If it was easy to become wealthy, we wouldn’t need experts advising us on how to invest in the first place. People have been trying to find the best return for their investment for ages. There are also so many ways in which to invest these days that it can become daunting for a beginner.
The best way to start is to know that seasoned investors will almost never advise you to put all your eggs into one basket, and you need to weigh up what your risk appetite is because good returns come with a higher degree of risk.
When the world financial crisis culminated in 2008 all bets were off about what we knew as a safe place to invest in. Suddenly, banks were folding and stock markets were tumbling. This evidently also lead to a dry up of available capital both from banks and people found themselves without alternatives.
Then came a crowdfunding phenomenon called peer-to-peer (P2P) lending. The Internet made it possible for platforms to bring together people with money to those who need it. These platforms also helped set the terms that work for both parties. After more than a decade, it begs to ask if it pays to invest on a P2P platform?
What Are Your Options When It Comes to Investing Your Money?
Let’s be fair and state that this article isn’t aimed at a super-wealthy investor that can afford professional help. We’ll look at the most common options for the more common at-home investor.
This used to be the most common and well-respected method of keeping your money safe and letting it grow. Problem is, interest rates in many of the developed economies have such low-interest rates that banks don’t offer anything worthwhile.
Depending on where you are in the world, you must apply the same common sense when evaluating the prospect of an investment, which is to look at the return and see what the inflation rates in comparison. Some emerging markets offer incredibly attractive interest rates.
There is a really great website called Deposits that list all the countries with their respective interest and inflation rates, which makes it easy for an investor to see which country offers the best return. The same logic applies: the riskier the country the higher the return, but you will be surprised to find plenty of countries that offer good returns with low inflation rates and stable economies.
All you need to figure out is your desire to invest abroad and what the tax implications will be on your return (because that can be a nasty surprise). Your access to this bank would also need to be looked at. Sometimes foreign banks don’t have a local presence in your country, nor is it easy to open a bank account as a foreigner. The best thing to do is explore which banks offer online options and see if that works for you.
Many investors believe that anyone should try to dabble at least some of the money they have on the stock market. These days, banks even offer you the option to buy into Unit Trusts where someone professional invests your money in a list of companies, which spreads it and lowers your risk.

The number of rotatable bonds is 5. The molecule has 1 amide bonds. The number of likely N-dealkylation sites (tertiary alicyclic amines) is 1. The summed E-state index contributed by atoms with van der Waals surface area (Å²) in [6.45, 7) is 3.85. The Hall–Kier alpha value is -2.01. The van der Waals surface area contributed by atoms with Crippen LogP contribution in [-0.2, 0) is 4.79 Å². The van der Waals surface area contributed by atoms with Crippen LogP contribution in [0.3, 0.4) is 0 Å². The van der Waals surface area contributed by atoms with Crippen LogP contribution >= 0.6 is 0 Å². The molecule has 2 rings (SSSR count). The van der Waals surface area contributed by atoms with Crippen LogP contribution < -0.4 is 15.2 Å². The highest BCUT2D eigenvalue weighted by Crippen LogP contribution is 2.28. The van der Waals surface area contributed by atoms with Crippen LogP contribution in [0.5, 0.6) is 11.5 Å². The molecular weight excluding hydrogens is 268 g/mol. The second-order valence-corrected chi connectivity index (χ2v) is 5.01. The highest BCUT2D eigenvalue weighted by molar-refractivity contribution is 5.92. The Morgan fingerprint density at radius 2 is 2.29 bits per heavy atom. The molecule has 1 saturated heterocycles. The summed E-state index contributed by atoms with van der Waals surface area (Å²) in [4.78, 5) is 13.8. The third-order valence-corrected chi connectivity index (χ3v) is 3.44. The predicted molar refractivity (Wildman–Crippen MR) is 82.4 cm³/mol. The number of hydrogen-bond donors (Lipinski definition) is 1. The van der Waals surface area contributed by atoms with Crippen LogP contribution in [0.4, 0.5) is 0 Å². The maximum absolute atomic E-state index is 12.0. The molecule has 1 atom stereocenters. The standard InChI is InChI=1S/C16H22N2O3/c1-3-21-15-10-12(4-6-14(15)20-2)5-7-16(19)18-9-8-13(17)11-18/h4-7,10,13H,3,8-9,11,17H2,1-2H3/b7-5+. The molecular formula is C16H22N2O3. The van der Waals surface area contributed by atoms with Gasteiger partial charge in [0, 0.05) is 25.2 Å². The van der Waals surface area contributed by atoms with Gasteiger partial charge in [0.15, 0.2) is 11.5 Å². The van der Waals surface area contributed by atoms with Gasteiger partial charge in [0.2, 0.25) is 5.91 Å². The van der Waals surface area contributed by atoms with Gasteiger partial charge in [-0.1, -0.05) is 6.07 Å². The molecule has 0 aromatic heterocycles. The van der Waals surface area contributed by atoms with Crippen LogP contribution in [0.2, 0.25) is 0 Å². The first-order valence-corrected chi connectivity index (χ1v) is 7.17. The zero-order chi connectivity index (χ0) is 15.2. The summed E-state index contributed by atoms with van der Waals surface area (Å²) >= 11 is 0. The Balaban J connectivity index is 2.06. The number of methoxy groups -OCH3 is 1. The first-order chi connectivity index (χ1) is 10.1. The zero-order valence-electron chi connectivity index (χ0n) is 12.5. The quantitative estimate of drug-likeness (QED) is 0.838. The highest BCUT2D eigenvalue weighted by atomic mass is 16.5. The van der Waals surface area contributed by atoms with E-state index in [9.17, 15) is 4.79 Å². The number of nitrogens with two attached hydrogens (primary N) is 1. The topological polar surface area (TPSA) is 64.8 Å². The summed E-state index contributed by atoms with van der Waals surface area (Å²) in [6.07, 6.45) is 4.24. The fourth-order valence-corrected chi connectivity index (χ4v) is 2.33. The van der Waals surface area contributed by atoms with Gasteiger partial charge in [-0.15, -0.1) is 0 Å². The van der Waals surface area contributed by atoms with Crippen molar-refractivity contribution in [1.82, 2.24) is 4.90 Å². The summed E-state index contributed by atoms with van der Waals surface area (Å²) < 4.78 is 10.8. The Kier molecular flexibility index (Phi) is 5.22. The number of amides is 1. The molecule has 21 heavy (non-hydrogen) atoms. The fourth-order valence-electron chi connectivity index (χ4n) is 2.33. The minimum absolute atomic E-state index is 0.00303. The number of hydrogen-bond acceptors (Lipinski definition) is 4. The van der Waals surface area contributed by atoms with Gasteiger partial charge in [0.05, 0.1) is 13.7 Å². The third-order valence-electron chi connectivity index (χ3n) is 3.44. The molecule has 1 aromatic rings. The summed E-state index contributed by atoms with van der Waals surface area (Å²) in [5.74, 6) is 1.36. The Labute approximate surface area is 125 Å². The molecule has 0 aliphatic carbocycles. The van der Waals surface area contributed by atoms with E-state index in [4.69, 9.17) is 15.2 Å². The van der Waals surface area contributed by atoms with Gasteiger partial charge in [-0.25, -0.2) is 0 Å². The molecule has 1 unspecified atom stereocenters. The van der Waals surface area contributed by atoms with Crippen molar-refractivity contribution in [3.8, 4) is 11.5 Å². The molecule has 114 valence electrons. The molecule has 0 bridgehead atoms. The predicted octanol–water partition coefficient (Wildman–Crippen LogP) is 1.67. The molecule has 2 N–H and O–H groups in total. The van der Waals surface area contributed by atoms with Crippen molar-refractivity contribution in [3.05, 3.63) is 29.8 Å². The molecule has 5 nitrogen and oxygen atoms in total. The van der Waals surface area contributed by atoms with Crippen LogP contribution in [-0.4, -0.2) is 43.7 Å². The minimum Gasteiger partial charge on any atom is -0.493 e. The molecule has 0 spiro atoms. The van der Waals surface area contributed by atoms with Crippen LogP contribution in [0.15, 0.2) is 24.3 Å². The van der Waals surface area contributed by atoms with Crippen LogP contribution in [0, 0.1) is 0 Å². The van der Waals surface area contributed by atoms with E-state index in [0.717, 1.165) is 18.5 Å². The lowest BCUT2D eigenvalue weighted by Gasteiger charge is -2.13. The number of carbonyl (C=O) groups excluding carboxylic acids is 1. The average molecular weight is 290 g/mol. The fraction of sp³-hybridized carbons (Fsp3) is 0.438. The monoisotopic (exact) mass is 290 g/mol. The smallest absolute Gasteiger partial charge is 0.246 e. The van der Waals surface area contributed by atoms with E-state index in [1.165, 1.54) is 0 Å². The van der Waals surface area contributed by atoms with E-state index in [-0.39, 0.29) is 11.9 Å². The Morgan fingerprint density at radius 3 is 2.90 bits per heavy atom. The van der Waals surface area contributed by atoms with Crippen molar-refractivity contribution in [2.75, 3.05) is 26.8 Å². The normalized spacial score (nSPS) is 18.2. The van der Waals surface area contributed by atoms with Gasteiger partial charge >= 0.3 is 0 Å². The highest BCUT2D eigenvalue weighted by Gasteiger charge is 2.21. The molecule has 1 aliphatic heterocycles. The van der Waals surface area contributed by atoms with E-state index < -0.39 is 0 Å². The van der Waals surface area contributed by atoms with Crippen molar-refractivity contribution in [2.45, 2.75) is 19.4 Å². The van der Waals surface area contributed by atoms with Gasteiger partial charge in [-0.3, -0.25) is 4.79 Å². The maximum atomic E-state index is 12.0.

One thing about shares is that they go up and down. Depending on the market volatility, it can be confusing to a person starting out. Unless you really know what you are doing, this is best left to the experts. Many local banks offer a share trading service, so consider that along with the advice they give. Just be careful of the fees.
Shares are also more suited for long-term investment returns. Keep in mind that there are commission fees and taxes like with anything else, so be sure to know what you will get out before you sell (both from a stock exchange and broker point of view).
If you read up on P2P lending enough it is fair to say that it has become one of the most respected options for the average Joe that wants to invest their money into something that welcomes both large and small players.
P2P lending is found across the globe and it offers anything from mediocre returns for very safe lenders up to very healthy returns to riskier ones. Here it’s key to know your platform and how well they screen their lenders. It’s also imperative to know what you will be paying in fees, remittances, and taxes.
Depending on where you live and which platform you want to invest in, this will vary. In the UK, for instance, The Guardian reports that P2P providers offer 4,4% returns versus the 2,5% percent offered by banks for a fixed term deposit. In this market context, it then makes sense.
What’s the Verdict?
P2P lending offers a fair return on your investment, but you still need to do your homework. P2P lending is also not immune to defaults, so the risks are there, and you should never put all your investments into one basket.
In the end, all three options discussed here have attributes that count for and against it. What you need to do is upskill yourself enough so that you can invest in any of them so that it works for you. P2P lending does, however, make it incredibly worthwhile to consider as it’s fast, becoming more established, and easy to use.